LEXINGTON, Ky. (May 25, 2016) — In organizing its spring 2016 information meeting for majors, the University of Kentucky Department of Mathematics solicited faculty to give the closing address. Professor Richard Ehrenborg volunteered, but suggested a less traditional approach.
“I said I wasn’t going to give a talk,” he recalled. “I was going to do a show.”
Instead of giving a lecture on new developments in the field or solving complex equations on the chalkboard, Ehrenborg led volunteers and spectators through tricks involving playing cards and simple geometric shapes. In short order, he was able to predict a single card’s location in a shuffled deck and prove that 168 and 169 are actually equal to each other.
But these were no mere sleight of hand illusions — as Ehrenborg points out, these intriguingly simple tricks all demonstrate valuable mathematical principles. These efforts are also part of his larger goal to rebrand perceptions about math and address something he finds missing.
His philosophy is simple: math is fun.
“In English, they might study Shakespeare’s comedies because they’re more fun. In math, people have suffered through learning to add and multiply, to do their taxes, and if you’re an engineer you had to learn calculus. What’s missing is the fun part,” he said.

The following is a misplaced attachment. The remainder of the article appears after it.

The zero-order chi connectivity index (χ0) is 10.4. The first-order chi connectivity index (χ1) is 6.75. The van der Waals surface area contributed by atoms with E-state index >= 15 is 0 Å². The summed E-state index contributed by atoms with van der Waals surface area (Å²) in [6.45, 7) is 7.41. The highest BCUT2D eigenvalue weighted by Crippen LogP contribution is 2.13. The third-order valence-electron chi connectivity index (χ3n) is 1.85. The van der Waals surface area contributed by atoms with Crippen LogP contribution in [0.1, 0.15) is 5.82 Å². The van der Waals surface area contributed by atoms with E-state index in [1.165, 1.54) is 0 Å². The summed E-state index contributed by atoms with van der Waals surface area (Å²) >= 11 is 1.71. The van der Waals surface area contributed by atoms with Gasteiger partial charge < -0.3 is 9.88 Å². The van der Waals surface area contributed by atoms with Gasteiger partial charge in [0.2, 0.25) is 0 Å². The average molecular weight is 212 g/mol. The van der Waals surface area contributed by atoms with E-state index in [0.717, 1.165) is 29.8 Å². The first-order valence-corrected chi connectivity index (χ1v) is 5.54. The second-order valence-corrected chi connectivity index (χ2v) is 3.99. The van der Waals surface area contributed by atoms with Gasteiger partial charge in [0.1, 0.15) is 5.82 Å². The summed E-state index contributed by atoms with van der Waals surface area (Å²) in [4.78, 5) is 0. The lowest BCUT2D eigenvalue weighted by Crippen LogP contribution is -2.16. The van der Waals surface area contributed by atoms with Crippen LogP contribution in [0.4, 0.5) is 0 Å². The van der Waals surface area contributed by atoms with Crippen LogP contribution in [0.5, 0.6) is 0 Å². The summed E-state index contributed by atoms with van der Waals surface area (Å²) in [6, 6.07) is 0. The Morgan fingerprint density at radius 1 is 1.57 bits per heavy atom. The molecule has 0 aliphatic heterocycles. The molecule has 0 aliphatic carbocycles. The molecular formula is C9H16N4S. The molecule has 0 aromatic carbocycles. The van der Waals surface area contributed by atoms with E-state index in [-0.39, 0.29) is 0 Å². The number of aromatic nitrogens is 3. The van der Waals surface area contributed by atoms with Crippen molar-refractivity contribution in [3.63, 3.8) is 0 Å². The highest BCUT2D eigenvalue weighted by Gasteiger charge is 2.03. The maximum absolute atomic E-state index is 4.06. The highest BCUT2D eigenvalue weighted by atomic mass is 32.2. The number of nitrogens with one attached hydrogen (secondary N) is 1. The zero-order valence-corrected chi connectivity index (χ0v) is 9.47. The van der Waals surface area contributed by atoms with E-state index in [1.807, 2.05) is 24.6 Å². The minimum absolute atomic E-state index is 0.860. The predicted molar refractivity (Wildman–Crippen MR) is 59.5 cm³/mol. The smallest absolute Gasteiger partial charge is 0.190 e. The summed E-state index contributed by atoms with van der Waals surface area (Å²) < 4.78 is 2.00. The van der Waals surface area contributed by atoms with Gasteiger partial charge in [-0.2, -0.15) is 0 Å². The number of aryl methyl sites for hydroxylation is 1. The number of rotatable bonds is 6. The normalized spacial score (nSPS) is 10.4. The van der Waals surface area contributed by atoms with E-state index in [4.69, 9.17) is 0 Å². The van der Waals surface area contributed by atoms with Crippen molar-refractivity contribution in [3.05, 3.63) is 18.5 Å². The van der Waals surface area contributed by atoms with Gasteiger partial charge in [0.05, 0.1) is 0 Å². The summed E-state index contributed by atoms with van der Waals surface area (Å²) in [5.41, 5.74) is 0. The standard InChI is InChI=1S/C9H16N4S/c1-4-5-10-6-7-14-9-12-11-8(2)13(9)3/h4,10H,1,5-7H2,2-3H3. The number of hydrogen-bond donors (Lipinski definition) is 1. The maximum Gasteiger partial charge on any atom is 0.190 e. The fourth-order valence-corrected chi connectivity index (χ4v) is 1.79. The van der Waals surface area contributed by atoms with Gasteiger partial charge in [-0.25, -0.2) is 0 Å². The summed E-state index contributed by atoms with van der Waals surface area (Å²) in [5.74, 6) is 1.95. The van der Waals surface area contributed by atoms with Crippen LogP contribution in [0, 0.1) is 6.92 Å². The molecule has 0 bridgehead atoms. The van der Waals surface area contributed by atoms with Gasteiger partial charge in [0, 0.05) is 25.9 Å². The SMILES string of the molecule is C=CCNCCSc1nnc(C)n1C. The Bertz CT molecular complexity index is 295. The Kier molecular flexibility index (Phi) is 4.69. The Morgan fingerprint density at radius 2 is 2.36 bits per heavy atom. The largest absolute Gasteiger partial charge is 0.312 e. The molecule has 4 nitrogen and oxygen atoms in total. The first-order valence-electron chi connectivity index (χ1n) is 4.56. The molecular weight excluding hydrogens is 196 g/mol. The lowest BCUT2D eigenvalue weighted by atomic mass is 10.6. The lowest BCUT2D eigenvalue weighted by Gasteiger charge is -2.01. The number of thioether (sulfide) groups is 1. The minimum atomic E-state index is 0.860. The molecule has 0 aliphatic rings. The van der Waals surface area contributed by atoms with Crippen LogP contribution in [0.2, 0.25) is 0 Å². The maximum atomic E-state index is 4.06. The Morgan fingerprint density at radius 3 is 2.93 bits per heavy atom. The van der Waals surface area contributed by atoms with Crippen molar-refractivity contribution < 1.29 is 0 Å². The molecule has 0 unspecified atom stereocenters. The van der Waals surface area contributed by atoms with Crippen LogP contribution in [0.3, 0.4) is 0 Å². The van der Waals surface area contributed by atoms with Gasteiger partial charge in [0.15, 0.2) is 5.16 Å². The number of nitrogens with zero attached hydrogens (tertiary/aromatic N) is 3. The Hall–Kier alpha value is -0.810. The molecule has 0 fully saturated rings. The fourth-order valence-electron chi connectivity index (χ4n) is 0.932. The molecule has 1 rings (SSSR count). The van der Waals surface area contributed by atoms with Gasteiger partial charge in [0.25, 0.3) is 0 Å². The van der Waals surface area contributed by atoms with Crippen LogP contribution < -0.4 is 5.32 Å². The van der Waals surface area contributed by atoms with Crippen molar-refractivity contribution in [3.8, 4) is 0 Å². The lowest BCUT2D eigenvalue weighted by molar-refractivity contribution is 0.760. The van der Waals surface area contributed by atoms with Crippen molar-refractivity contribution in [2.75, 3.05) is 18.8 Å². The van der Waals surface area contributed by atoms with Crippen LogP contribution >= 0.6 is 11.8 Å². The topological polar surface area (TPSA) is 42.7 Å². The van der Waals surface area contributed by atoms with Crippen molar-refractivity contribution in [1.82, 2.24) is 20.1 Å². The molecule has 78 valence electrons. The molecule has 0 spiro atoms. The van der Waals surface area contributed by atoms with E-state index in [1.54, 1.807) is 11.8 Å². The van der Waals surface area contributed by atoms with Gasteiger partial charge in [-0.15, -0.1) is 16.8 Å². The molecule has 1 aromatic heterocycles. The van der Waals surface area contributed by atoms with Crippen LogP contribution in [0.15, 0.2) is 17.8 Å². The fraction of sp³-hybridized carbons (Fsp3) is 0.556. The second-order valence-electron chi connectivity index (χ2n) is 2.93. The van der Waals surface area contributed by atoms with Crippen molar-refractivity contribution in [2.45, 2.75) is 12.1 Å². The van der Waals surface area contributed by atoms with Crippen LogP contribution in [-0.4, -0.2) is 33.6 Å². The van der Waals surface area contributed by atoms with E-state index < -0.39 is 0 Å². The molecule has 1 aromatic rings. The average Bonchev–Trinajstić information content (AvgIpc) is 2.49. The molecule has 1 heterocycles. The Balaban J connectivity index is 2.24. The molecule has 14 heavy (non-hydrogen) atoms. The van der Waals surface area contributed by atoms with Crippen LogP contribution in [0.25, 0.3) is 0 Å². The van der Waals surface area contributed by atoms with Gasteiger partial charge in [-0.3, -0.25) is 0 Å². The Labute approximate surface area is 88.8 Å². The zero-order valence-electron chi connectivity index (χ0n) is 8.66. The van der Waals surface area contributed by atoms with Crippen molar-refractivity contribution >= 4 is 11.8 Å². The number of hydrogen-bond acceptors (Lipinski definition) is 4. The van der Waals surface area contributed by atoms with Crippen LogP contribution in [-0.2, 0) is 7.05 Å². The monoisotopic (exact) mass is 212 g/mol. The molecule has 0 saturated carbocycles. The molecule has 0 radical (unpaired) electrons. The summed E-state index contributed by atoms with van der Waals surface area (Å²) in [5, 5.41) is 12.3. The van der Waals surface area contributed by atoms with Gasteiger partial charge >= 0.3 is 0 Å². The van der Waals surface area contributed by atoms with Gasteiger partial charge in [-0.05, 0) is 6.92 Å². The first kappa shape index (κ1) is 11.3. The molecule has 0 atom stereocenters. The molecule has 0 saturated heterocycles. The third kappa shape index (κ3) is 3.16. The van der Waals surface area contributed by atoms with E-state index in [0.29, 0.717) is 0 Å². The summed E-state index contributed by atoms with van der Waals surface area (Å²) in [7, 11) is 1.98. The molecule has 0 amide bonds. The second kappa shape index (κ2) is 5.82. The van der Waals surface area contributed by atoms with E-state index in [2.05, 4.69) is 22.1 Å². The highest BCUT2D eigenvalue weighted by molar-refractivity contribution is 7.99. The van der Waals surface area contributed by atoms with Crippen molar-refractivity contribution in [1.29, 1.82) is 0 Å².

Ehrenborg’s research and scholarship focuses on the area of combinatorics, which deals with analyzing the properties of discrete structures. But he has also engaged in research projects and educational demonstrations on the mathematics of juggling — he is always looking for ways to bring math to the people.
“I like working with structures and counting things, but there is also a problem in sharing mathematics — people don’t have the ability to visualize it,” he explained. “People don’t remember formulas, they remember pictures. Math is not memorization.”
To combat this — or, as he puts it, to “do some good propaganda for mathematics” — Ehrenborg emphasizes shapes while in the classroom and continues building his repertoire of “magic” outside of it. He also partnered with the College of Arts and Sciences to record and share videos of his enthusiastic demonstrations.
This is all part of his ongoing effort to bring math to a wider audience.
“Math has to be visual, and I love the idea of show and tell. Even when I teach differential equations there are shapes. It’s important to do these visual things because that’s what people can really understand and get excited about.”
And if you still aren’t convinced, maybe you should see for yourself…
You can watch videos of Ehrenborg’s “math magic” tricks here:
As well as video of Ehrenborg’s juggling lecture here:
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